Building a Vision

Take the case of Sony, its vision rests on the values of encouraging individual creativity and its determination to be a pioneer. Such core values reflect how you want your future to look and the timeless principles to be followed while running the show irrespective of what happens in and around the organization. The vision statement should be built around certain core values. Thus, values are the essential glue of vision. Since a company’s different businesses may need to operate with different strategies, it’s their shared values that will prevent them from going in different direction. The vision statement should also spell out the core purpose of an organization very clearly. For example we know that 3M’s purpose is to solve problems innovatively; Nike wants to provide the experience and emotion of competition – winning and crushing competitors, Blue Star wants to provide world class engineering products and service. The vision statement should be built around certain core values. Unstructured inputs could be taken from everyone before developing the corporate vision. Companies like Larsen & Toubro, Crompton Greaves, and Gujarat Heavy chemicals typically follow certain steps in this regard: (1) elicit ideas from employees as to how their dream organization should be like in terms of characteristics; (2) combine these with the company’s core values and purpose to build the vision statement.

Case 1

Vision building process: The Cadbury way

In the late 1980s, Cadbury was smarting from customer rejection of new products like biscuits and ice cream. Meanwhile increased cocoa prices has pushed up retail prices of its mainline product – chocolate – affecting sales. Realizing that it was losing its way Cadbury used vision as a tool too re-asset just what kind of a company it wanted to be. First, senior managers brainstormed and created vision and mission statements that were unfortunately too long to be memorable. These were then word crafted into a tighter vision statement that everyone in the company carries on their person and can see written on posters on the walls. Then, the company not only translated this vision Cadbury India will continue to maintain its leadership position in the confectionery market as well as achieving a strong national presence in the food drinks sector into specific goals, but also exited the biscuits and ice cream businesses which did not fit in . Since it strategy now had a focus the company returned to is core products. The vision of being the market leader was translated into different operational and marketing strategies such as downsizing or providing more value for money whose rationale was clear to employees because of the obvious linkages with the vision. To Cadbury Vision 2020 has brought clear sightedness.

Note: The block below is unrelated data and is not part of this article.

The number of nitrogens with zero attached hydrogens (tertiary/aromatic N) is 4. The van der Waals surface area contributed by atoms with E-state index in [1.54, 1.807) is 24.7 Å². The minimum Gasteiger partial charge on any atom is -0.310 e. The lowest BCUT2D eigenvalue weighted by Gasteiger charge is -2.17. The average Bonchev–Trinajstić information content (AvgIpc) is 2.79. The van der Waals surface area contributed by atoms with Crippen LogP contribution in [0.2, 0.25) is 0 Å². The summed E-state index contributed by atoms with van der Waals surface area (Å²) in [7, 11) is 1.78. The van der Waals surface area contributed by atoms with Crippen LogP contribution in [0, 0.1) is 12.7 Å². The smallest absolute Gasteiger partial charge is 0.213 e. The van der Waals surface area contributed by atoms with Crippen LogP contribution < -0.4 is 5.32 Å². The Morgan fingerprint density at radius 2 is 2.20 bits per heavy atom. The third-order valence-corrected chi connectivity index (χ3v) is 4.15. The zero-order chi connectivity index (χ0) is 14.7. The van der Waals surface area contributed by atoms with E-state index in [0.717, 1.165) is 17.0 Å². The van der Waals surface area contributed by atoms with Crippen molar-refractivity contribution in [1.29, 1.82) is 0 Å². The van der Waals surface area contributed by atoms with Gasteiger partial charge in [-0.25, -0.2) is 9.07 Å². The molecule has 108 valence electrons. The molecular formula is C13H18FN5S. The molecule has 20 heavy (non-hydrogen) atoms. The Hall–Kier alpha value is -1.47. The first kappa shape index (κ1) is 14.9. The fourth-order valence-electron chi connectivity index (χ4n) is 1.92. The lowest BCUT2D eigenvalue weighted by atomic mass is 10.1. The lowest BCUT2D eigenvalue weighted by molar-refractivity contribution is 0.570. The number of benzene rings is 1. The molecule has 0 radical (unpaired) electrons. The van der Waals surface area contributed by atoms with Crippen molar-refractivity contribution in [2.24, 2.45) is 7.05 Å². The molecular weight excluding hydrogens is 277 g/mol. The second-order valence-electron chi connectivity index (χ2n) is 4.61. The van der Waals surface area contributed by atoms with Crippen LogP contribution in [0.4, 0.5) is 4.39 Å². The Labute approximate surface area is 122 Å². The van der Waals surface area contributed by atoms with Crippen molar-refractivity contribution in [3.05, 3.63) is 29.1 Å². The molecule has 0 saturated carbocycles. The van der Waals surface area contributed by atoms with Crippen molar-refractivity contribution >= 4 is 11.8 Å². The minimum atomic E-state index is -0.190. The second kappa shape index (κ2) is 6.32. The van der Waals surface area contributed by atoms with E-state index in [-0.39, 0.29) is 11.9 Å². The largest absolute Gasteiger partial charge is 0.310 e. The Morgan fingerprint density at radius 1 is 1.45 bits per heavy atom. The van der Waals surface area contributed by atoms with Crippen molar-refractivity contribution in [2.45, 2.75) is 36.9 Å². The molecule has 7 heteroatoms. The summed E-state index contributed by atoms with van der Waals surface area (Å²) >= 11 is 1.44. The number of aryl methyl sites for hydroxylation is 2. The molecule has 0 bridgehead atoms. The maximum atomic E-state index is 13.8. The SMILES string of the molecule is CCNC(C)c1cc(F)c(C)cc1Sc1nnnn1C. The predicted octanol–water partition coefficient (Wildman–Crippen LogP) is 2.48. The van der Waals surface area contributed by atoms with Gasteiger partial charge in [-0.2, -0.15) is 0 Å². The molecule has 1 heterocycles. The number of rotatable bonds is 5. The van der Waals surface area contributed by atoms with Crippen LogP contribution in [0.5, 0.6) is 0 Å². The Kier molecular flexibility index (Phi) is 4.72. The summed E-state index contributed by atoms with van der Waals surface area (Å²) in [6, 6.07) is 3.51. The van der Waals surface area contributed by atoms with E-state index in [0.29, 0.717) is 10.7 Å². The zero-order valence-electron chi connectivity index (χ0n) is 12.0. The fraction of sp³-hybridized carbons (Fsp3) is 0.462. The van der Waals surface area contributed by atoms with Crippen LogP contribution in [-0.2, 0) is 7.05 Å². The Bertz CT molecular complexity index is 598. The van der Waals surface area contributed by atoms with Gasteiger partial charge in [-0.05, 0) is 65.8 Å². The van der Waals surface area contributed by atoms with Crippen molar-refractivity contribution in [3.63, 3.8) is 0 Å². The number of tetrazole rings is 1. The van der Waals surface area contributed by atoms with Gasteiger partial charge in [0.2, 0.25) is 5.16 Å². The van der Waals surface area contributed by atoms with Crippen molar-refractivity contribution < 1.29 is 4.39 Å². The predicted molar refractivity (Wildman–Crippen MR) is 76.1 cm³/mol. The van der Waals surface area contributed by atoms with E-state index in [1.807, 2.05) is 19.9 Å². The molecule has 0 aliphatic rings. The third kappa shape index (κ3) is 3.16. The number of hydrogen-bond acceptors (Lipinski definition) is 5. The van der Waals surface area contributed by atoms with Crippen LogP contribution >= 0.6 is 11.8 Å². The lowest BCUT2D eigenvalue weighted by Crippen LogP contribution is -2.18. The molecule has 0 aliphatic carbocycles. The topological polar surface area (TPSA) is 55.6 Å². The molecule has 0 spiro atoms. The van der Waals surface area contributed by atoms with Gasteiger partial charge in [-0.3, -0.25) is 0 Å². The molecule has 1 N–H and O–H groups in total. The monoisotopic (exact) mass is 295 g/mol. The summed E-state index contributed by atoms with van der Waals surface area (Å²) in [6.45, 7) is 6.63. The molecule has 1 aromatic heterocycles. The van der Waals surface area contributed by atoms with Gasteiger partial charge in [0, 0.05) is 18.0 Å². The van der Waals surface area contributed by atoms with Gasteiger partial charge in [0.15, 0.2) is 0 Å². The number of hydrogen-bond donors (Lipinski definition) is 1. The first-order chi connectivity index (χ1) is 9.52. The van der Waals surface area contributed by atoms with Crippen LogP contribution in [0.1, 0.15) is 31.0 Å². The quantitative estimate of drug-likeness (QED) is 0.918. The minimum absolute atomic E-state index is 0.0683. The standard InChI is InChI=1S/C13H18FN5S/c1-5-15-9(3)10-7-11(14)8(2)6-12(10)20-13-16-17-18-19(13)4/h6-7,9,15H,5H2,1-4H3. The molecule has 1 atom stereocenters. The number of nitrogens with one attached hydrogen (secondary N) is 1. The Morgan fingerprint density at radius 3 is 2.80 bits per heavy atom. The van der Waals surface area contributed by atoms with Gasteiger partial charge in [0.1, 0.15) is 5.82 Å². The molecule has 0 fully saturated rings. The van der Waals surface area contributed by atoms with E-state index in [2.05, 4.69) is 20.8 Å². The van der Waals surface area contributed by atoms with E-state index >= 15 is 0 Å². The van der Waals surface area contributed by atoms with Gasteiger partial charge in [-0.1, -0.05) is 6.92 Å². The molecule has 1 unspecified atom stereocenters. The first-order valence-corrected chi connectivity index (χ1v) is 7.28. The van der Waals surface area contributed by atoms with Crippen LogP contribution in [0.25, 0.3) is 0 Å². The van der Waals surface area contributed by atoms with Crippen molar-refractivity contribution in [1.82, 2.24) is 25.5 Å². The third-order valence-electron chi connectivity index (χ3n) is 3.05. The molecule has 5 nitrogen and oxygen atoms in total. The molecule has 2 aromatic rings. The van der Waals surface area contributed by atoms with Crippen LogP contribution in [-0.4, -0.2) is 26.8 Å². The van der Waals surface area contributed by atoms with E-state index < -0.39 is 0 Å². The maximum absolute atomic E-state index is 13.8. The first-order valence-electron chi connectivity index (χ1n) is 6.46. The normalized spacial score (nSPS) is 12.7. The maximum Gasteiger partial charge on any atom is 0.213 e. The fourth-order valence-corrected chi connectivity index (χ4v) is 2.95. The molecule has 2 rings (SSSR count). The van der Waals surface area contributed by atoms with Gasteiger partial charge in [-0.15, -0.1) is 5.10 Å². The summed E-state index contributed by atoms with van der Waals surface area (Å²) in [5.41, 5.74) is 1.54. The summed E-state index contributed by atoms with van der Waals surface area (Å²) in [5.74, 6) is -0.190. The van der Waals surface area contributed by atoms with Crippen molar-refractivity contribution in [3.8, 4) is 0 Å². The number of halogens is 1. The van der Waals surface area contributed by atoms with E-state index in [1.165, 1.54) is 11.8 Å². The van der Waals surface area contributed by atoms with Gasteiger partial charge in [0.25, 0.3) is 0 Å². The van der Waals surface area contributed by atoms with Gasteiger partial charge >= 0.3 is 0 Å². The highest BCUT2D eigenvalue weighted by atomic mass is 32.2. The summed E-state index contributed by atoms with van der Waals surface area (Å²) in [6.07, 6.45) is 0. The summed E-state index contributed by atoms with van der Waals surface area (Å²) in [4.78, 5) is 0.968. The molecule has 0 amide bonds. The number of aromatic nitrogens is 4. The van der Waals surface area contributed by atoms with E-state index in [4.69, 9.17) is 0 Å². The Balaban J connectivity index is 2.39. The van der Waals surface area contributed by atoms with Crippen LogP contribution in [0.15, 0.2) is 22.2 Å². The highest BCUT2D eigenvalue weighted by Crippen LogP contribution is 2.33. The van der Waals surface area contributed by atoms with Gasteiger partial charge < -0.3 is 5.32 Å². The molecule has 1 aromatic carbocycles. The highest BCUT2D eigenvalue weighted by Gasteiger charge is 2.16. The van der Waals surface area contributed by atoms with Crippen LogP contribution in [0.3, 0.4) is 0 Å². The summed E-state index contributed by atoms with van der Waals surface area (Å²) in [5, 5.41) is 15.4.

Creating a shared vision:

Most managers now a days talk about a shared vision, meaning that individuals from across the organization have a common mental image and a mutually supported set of aspirations that serve to unite their efforts. People at all levels must share a common inspirational image that compels them give their best and realize their own dreams. The vision, once finalized must be injected into the veins of the organization being shared owned and lived by very single person in the company.

Case 2

Cutting a stone or building a cathedral?

The importance of having a shared vision is best illustrated by the story of a traveler passing a stone quarry who came across three people cutting stones. He asked the first: What are you doing? And he replied irritably can’t you see I am cutting a stone. When he went further he saw the second man cutting a similar stone and he again asked what are you doing? And the man replied I am earning a living. A little further he came across a third man cutting another stone. When he asked what are you doing? The man thrust his chest our proudly and said I am building a cathedral!

Source: Strategic Management

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